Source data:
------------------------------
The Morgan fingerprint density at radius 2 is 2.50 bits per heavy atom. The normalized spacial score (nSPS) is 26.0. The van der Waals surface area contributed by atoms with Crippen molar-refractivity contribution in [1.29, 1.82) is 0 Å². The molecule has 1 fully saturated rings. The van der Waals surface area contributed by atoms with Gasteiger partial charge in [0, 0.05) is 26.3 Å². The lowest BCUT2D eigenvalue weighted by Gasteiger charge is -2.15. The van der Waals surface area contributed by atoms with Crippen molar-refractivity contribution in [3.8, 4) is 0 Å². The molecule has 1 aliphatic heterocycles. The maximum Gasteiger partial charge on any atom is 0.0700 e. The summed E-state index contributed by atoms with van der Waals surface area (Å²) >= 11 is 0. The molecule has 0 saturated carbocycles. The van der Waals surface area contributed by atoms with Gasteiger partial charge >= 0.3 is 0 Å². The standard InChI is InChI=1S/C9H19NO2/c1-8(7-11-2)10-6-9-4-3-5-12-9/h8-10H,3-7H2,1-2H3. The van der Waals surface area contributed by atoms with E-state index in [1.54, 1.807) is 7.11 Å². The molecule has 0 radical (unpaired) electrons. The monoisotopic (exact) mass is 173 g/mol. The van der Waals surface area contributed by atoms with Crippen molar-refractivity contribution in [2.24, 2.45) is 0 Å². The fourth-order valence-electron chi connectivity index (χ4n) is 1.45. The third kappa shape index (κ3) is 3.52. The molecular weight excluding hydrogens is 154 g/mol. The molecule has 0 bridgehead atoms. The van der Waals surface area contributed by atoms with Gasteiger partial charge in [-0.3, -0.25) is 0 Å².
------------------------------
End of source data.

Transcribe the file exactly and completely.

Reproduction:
The Morgan fingerprint density at radius 2 is 2.50 bits per heavy atom. The normalized spacial score (nSPS) is 26.0. The van der Waals surface area contributed by atoms with Crippen molar-refractivity contribution in [1.29, 1.82) is 0 Å². The molecule has 1 fully saturated rings. The van der Waals surface area contributed by atoms with Gasteiger partial charge in [0, 0.05) is 26.3 Å². The lowest BCUT2D eigenvalue weighted by Gasteiger charge is -2.15. The van der Waals surface area contributed by atoms with Crippen molar-refractivity contribution in [3.8, 4) is 0 Å². The molecule has 1 aliphatic heterocycles. The maximum Gasteiger partial charge on any atom is 0.0700 e. The summed E-state index contributed by atoms with van der Waals surface area (Å²) >= 11 is 0. The molecule has 0 saturated carbocycles. The van der Waals surface area contributed by atoms with Gasteiger partial charge >= 0.3 is 0 Å². The standard InChI is InChI=1S/C9H19NO2/c1-8(7-11-2)10-6-9-4-3-5-12-9/h8-10H,3-7H2,1-2H3. The van der Waals surface area contributed by atoms with E-state index in [1.54, 1.807) is 7.11 Å². The molecule has 0 radical (unpaired) electrons. The monoisotopic (exact) mass is 173 g/mol. The van der Waals surface area contributed by atoms with Crippen molar-refractivity contribution in [2.24, 2.45) is 0 Å². The fourth-order valence-electron chi connectivity index (χ4n) is 1.45. The third kappa shape index (κ3) is 3.52. The molecular weight excluding hydrogens is 154 g/mol. The molecule has 0 bridgehead atoms. The van der Waals surface area contributed by atoms with Gasteiger partial charge in [-0.3, -0.25) is 0 Å².